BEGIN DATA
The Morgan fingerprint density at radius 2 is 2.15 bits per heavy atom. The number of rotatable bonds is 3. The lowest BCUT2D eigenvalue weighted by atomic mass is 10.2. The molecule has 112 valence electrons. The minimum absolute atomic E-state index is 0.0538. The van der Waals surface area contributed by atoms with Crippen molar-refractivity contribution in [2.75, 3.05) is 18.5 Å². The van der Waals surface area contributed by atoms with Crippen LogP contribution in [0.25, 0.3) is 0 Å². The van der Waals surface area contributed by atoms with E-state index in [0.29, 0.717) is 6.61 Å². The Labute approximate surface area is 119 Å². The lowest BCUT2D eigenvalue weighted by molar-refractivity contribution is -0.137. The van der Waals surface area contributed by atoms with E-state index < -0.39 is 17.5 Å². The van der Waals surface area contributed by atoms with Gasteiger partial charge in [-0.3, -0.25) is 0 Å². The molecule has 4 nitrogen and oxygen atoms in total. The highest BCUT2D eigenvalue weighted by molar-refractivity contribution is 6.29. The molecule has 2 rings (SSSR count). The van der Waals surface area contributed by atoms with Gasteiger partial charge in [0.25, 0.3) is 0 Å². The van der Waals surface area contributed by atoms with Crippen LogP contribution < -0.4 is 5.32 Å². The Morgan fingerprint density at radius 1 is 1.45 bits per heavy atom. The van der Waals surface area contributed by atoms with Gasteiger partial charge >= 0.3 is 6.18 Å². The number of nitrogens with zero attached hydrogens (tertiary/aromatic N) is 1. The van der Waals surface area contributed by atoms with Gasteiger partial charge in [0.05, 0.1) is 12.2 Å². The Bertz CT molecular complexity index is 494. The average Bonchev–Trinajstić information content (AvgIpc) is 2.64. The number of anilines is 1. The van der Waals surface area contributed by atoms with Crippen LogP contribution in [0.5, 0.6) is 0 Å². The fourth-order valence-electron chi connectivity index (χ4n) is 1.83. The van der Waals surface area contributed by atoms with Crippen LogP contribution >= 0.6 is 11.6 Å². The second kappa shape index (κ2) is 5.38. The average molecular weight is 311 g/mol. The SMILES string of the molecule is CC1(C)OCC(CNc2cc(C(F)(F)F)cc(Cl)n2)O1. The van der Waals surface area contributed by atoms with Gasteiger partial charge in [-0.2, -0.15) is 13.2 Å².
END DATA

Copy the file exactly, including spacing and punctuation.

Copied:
The Morgan fingerprint density at radius 2 is 2.15 bits per heavy atom. The number of rotatable bonds is 3. The lowest BCUT2D eigenvalue weighted by atomic mass is 10.2. The molecule has 112 valence electrons. The minimum absolute atomic E-state index is 0.0538. The van der Waals surface area contributed by atoms with Crippen molar-refractivity contribution in [2.75, 3.05) is 18.5 Å². The van der Waals surface area contributed by atoms with Crippen LogP contribution in [0.25, 0.3) is 0 Å². The van der Waals surface area contributed by atoms with E-state index in [0.29, 0.717) is 6.61 Å². The Labute approximate surface area is 119 Å². The lowest BCUT2D eigenvalue weighted by molar-refractivity contribution is -0.137. The van der Waals surface area contributed by atoms with E-state index < -0.39 is 17.5 Å². The van der Waals surface area contributed by atoms with Gasteiger partial charge in [-0.3, -0.25) is 0 Å². The molecule has 4 nitrogen and oxygen atoms in total. The highest BCUT2D eigenvalue weighted by molar-refractivity contribution is 6.29. The molecule has 2 rings (SSSR count). The van der Waals surface area contributed by atoms with Gasteiger partial charge in [0.25, 0.3) is 0 Å². The van der Waals surface area contributed by atoms with Crippen LogP contribution < -0.4 is 5.32 Å². The Morgan fingerprint density at radius 1 is 1.45 bits per heavy atom. The van der Waals surface area contributed by atoms with Gasteiger partial charge >= 0.3 is 6.18 Å². The number of nitrogens with zero attached hydrogens (tertiary/aromatic N) is 1. The van der Waals surface area contributed by atoms with Gasteiger partial charge in [0.05, 0.1) is 12.2 Å². The Bertz CT molecular complexity index is 494. The average Bonchev–Trinajstić information content (AvgIpc) is 2.64. The number of anilines is 1. The van der Waals surface area contributed by atoms with Crippen LogP contribution in [0.5, 0.6) is 0 Å². The fourth-order valence-electron chi connectivity index (χ4n) is 1.83. The van der Waals surface area contributed by atoms with Crippen LogP contribution >= 0.6 is 11.6 Å². The second kappa shape index (κ2) is 5.38. The average molecular weight is 311 g/mol. The SMILES string of the molecule is CC1(C)OCC(CNc2cc(C(F)(F)F)cc(Cl)n2)O1. The van der Waals surface area contributed by atoms with Gasteiger partial charge in [-0.2, -0.15) is 13.2 Å².